Omicron could be milder than Delta: WHO chief

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Tedros Adhanom Ghebreyesus says the new coronavirus variant may have a higher risk of re-infection, but the latest research indicates it may be less severe than the delta strain.

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The World Health Organization said preliminary data indicates that the omicron coronavirus variant may more easily re-infect people who already have the virus or have been vaccinated than previous variants, but may also cause disease. could be the reason.

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“Emerging data from South Africa suggests an increased risk of reinfection with Omicron,” WHO chief Tedros Adhanom Ghebreyesus told reporters on Wednesday. “There is also some evidence that Omicron causes milder disease than Delta”.

But he stressed that more data was needed before firm conclusions could be drawn, and urged countries everywhere to step up their monitoring to help provide a clearer picture of how Omicron is behaving. Can you

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The hopeful assessment came as global concern grew over a heavily muted version that forced dozens of countries to reimpose border restrictions and raised the prospect of a return to financially punishing lockdowns.

Even if it turns out that Omicron causes less severe disease, Tedros cautioned against lowering vigilance against the virus. “Any complacency now will cost lives,” he warned.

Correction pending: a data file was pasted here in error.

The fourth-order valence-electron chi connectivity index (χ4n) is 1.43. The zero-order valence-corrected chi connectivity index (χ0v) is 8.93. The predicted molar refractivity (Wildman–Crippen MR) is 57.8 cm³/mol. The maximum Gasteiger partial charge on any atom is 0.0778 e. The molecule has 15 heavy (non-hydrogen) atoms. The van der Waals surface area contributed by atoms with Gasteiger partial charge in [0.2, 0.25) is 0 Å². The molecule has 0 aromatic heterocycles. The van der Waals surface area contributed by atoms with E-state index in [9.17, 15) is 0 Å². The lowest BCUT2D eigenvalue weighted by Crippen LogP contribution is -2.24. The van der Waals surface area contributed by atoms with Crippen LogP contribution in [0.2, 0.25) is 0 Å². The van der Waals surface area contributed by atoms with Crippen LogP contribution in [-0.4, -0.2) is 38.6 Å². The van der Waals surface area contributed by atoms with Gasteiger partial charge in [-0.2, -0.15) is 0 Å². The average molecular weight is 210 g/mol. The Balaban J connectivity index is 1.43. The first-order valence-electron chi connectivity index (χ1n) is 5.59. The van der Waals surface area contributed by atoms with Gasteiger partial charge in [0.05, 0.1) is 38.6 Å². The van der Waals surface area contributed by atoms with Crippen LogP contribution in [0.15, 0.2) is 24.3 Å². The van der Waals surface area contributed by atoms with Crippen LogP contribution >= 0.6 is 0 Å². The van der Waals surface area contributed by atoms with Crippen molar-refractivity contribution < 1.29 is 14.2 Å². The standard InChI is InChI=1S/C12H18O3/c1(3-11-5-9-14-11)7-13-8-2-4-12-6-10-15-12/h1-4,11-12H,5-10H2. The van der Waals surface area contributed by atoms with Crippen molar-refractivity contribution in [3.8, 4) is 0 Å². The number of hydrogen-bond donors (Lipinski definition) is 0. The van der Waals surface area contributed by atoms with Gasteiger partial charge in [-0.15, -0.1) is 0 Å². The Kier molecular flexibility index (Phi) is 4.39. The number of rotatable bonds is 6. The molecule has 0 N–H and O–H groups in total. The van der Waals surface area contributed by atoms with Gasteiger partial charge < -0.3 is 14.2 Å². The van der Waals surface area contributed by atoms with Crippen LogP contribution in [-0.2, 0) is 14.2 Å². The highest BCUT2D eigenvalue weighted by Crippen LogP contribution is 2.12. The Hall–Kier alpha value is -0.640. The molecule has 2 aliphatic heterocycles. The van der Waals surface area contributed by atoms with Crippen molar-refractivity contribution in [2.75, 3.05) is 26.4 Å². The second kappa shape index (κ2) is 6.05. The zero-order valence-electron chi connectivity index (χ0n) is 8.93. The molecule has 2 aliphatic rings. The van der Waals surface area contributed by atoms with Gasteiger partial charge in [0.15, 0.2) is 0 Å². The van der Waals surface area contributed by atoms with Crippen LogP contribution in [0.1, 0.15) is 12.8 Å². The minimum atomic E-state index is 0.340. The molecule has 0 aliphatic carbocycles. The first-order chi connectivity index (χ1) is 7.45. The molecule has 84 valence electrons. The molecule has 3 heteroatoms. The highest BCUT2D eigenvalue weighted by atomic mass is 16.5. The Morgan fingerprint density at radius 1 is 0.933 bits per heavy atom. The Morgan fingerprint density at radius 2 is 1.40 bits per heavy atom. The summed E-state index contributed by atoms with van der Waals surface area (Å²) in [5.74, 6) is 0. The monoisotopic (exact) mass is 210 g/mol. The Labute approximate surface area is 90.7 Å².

WHO emergencies director Michael Ryan agreed, saying that the data so far indicated the variant “is transmitting efficiently, and perhaps more efficiently than the delta version”.

“That doesn’t mean the virus is invincible,” he said. “But it means the virus is more efficient at transmitting between humans. And, therefore, we have to redouble our efforts to break those chains of transmission to protect ourselves in order to protect others. ,

‘More people die’

Even though the new version is less dangerous than many previous versions, if it circulates more rapidly it can still make more people sick, burdening health systems, “and more people dying”. , They said.

WHO experts stressed the importance of vaccination, even if vaccines prove less effective against Omicron, as some data indicate, they are still expected to provide significant protection against serious disease.

WHO lead scientist Soumya Swaminathan cautioned against suffocating reactions in early studies showing that the Pfizer-BioNTech vaccine has reduced efficacy against the new variant.

She pointed out that the studies conducted so far were small and that the reduction in “neutralizing activity” varied dramatically between different studies, ranging from four to five-fold in some experiments to as much as 40-fold in others.

They also only looked at neutralization of antibodies when “the immune system is much more complex than we know”, she said.

“Therefore I think it is too early to conclude that this decreased neutralizing activity will result in a significant reduction in vaccine effectiveness. We don’t know that.”

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